Author Archive: Erich Vieth

Erich Vieth is an attorney focusing on consumer law litigation and appellate practice. He is also a working musician and a writer, having founded Dangerous Intersection in 2006. Erich lives in the Shaw Neighborhood of St. Louis, Missouri, where he lives half-time with his two extraordinary daughters.

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Glenn Greenwald on publishing hacks: The more powerful a person is, the less privacy they have.

October 23, 2016 | By | Reply More

Glenn Greenwald set forth 5 principles in this article on The Intercept. The article includes a video discussion with Chris Hayes. One of the principles is this:

Last night, I was on Chris Hayes’s show (video below) discussing the Podesta email leak and made this point, and some people reacted as though this were some bizarre, exotic claim — rather than what it is: the fundamental principle of journalism as well the basis of numerous laws. Of course it’s the case that the more power someone has, the less privacy they have, and every media outlet, literally every day, operates on that principle, as do multiple sectors of law.

That there are different standards of privacy for different people based on their power and position is axiomatic. That’s why laws like FOIA requiring disclosure (including of emails) apply only to public officials but not to private citizens: It embraces the proposition that those who wield public power submit to greater transparency than private citizens do. This same principle is why people cheered when the NYT published Trump’s tax return even though they’d be horrified if the NYT published the tax return of ordinary citizens — because people like Trump who wield or seek great political power sacrifice some degree of privacy.

Here are the five principles Greenwald sets forth:
1. A source’s motives are irrelevant in deciding whether to publish
2. Journalists constantly publish material that is stolen or illegally obtained.
3. The more public power someone has, the less privacy they are entitled to claim
4. Whether something is “shocking” or “earth-shattering” is an irrelevant standard
5. All journalists are arbiters of privacy and gatekeepers of information

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What you can make out of wet newspaper …

October 21, 2016 | By | Reply More

This is some rather amazing sculpture. Take a look.

rolled-newspaper-animal-sculptures-paper-trails-chie-hitotsuyama-11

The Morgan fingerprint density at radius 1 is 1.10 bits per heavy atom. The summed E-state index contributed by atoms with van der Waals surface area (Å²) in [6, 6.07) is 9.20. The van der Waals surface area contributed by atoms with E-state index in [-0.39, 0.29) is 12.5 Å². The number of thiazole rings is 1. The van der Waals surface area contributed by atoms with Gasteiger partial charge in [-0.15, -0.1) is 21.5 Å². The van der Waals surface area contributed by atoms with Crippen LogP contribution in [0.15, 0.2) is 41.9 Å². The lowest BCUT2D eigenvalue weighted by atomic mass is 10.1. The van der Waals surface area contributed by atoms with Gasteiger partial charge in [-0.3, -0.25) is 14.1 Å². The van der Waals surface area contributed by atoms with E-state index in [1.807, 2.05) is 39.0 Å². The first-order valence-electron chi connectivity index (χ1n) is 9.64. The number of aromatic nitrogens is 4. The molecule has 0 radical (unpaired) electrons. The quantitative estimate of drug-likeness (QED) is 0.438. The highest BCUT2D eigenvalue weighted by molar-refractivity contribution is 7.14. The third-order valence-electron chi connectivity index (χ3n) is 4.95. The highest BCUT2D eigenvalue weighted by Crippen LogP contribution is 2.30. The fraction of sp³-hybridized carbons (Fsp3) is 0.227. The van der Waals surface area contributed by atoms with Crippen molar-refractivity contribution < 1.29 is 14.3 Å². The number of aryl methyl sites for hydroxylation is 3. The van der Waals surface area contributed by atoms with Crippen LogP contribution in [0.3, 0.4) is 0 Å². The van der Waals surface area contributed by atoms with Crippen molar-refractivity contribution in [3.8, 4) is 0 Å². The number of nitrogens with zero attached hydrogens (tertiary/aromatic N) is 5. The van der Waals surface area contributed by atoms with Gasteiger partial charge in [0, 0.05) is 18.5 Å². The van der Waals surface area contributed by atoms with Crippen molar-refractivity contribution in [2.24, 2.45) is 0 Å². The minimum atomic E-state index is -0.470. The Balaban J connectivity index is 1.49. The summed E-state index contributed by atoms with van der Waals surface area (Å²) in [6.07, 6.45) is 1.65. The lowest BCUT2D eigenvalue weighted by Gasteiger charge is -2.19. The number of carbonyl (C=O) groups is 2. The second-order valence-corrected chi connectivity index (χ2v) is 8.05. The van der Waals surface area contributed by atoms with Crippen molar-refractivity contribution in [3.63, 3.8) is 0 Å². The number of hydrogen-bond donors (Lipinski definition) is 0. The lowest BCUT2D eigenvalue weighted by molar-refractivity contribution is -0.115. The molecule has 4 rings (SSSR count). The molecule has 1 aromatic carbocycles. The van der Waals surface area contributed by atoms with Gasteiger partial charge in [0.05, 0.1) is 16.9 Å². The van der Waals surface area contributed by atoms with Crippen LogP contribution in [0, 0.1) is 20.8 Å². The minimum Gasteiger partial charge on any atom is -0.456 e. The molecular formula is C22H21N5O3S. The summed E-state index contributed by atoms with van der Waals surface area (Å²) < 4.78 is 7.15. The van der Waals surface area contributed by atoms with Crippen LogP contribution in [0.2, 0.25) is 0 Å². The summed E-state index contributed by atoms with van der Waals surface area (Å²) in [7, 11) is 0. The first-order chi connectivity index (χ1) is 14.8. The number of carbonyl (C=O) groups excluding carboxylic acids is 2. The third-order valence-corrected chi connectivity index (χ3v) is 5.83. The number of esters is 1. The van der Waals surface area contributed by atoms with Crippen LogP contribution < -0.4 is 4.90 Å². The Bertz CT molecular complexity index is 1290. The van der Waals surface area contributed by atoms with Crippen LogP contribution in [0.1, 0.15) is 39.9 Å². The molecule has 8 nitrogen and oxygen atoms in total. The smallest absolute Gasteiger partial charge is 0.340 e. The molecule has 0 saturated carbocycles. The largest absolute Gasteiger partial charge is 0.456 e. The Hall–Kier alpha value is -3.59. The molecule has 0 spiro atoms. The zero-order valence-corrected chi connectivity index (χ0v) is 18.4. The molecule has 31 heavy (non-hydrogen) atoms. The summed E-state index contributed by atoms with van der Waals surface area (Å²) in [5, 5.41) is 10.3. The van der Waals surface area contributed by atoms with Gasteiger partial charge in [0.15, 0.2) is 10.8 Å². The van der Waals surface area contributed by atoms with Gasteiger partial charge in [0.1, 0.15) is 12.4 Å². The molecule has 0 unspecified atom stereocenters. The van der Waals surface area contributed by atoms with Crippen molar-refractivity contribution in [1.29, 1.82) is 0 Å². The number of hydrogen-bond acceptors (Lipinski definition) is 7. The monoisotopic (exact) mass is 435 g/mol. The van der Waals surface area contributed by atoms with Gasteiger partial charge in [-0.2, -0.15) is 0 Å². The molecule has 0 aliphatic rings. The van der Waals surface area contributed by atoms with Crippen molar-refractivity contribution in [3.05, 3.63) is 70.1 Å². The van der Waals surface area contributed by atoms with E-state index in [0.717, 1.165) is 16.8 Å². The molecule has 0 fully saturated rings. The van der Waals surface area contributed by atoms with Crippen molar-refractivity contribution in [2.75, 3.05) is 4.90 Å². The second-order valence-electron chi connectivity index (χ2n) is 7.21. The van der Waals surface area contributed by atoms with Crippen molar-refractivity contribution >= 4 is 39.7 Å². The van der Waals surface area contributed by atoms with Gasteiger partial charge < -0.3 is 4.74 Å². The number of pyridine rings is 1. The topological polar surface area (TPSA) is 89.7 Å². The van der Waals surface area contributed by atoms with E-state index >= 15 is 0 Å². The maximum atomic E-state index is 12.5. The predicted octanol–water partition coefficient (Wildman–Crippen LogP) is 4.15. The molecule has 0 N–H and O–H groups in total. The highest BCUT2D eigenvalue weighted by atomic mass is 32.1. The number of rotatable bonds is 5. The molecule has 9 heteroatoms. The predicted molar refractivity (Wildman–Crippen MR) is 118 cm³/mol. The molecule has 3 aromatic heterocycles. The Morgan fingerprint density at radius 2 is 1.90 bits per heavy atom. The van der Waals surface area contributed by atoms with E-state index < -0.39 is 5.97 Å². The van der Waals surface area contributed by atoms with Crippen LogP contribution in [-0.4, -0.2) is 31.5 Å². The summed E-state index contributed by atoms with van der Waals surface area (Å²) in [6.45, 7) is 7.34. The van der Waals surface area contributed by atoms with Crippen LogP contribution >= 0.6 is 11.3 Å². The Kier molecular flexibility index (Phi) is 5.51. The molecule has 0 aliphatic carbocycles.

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Waters of March – Video

October 15, 2016 | By | Reply More

I love this tune and this video.

The male singer is “Tom Jobim,” who is also the composer of that beautiful celebratory tune and many other classic bossa nova tunes, more often known in the U.S. as Antonio Carlos Jobim. I had never before heard him sing until I saw this video. The female singer, Elis Regina, melts me with her charm and voice. This must have been a tough tune and they seemed delighted to get this one in the can so beautifully intact. My girlfriend insists that there is no way to sing this song well without dancing while one is singing it. I agree.

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Matt Taibbi comments on the phenomenon of Trump

October 15, 2016 | By | Reply More

Matt Taibbi writes at Rolling Stone:

Shackled! Only in America can a man martyr himself on a cross of pussy.

There’s an old Slavic saying about corruption: One thief sits atop another thief, using a third thief for a whip. The campaign trail is similarly a stack of deceptions, with each implicit lie of the horse race driving the next.

Lie No. 1 is that there are only two political ideas in the world, Republican and Democrat. Lie No. 2 is that the parties are violent ideological opposites, and that during campaign season we can only speak about the areas where they differ (abortion, guns, etc.) and never the areas where there’s typically consensus (defense spending, surveillance, torture, trade, and so on). Lie No. 3, a corollary to No. 2, is that all problems are the fault of one party or the other, and never both. Assuming you watch the right channels, everything is always someone else’s fault. Lie No. 4, the reason America in campaign seasons looks like a place where everyone has great teeth and $1,000 haircuts, is that elections are about political personalities, not voters.

[More . . . ]

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The dark underbelly of competition

October 12, 2016 | By | Reply More

From Truthdig,

Societies worldwide are suffering epidemics of mental illness because “human beings, the ultrasocial mammals, whose brains are wired to respond to other people, are being peeled apart,” writes George Monbiot at The Guardian.